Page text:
On Ideological Exhaustion and the Russian Case

We can observe, for the last two hundred years, that every possible locale where one could misplace the ground has been exhausted.   This expresses itself in the fact that we have, since the great ideologists of the mid-and late-nineteenth century, since Comte, Marx, John Stuart Mill, Bakunin (and so on), no new ideologist.   All ideologies belong, in their origin, before that period;  there are no new ideologies in the twentieth century.   Even if one could find a new wrinkle in them, it wouldn't be interesting because the matter has been more or less exhausted emotionally. We have had it.

Here we come to an interesting fact: Without peering into the future we can prognosticate that when ideas have run their course and are obviously exhausted, we can say certain things about them. First, nobody will be a great thinker of the type of Marx or Hegel or Comte in the future, because that has all been done once. There will be no further ideological thinker of any stature. We have had them all.

But one must not be too optimistic with regard to the exhaustion of the power of ideologies.  Once ideologies are institutionally established—the communist government in Russia or in China or in the satellite states, or in our society (established in academic institutions) certain intellectual ideologies that do not immediately become political (like positivism of the various kinds, or various kinds of Freudianism)—they last a long while, because there is a vested interest in them.  Every new generation is brought into them through college education, and it takes a while until they snap out of it.  The college teaching level is usually thirty, fifty, or more years behind what is going on. . . . As far as science is concerned, there is no scholar living whom I know who is an ideologist.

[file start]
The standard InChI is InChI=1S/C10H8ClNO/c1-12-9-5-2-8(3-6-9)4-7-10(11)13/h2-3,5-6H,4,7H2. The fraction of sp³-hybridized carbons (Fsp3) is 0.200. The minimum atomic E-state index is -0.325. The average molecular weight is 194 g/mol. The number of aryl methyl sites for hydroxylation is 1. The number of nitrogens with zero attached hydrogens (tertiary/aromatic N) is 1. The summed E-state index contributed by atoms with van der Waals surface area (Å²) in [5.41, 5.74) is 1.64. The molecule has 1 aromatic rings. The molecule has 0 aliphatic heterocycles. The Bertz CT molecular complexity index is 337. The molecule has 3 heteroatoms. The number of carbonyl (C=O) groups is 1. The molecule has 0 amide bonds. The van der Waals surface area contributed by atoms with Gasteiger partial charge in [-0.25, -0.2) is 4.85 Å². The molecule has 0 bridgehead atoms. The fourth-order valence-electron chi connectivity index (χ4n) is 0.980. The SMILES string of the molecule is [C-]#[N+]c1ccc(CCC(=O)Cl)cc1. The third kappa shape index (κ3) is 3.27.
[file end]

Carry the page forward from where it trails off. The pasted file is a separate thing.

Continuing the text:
. . . . The symptoms show that after this generation nobody can be an ideologist if he is intelligent to any degree or a man of any stature.   That one can say with certainty, but again I must warn:  no optimism with regard to the actual power of ideologies. . . . [Spengler and Toynbee indicate that periods] of great establishment, such as a Communist government in China or a Communist government in Russia, have a habit of running for two hundred and fifty years.

There is, however, one point to be noted that may speak in favor of a shorter period, especially in the Russian case.  Russian Communism takes place on the general background of philosophical and Christian tradition.   If there is established publicly a highly defective conception that neglects the life of reason, that doesn't permit you to find sense in your life by reflecting on problems of life and death—especially of death—then you get, sooner or later, disappointment that the things promised, like a perfect Communist realm, never come and the restlessness of this defectiveness. There is no sense in life because indefinite progress doesn't work. . . .

It doesn't help for action to know these matters, because people act by emotions and not by reason. But it helps for understanding what probably are the processes that have to run their course before a particular kind of nonsense is completely finished and out.

CW Vol 11
Chapter 14 In Search of the Ground, pp 236-239.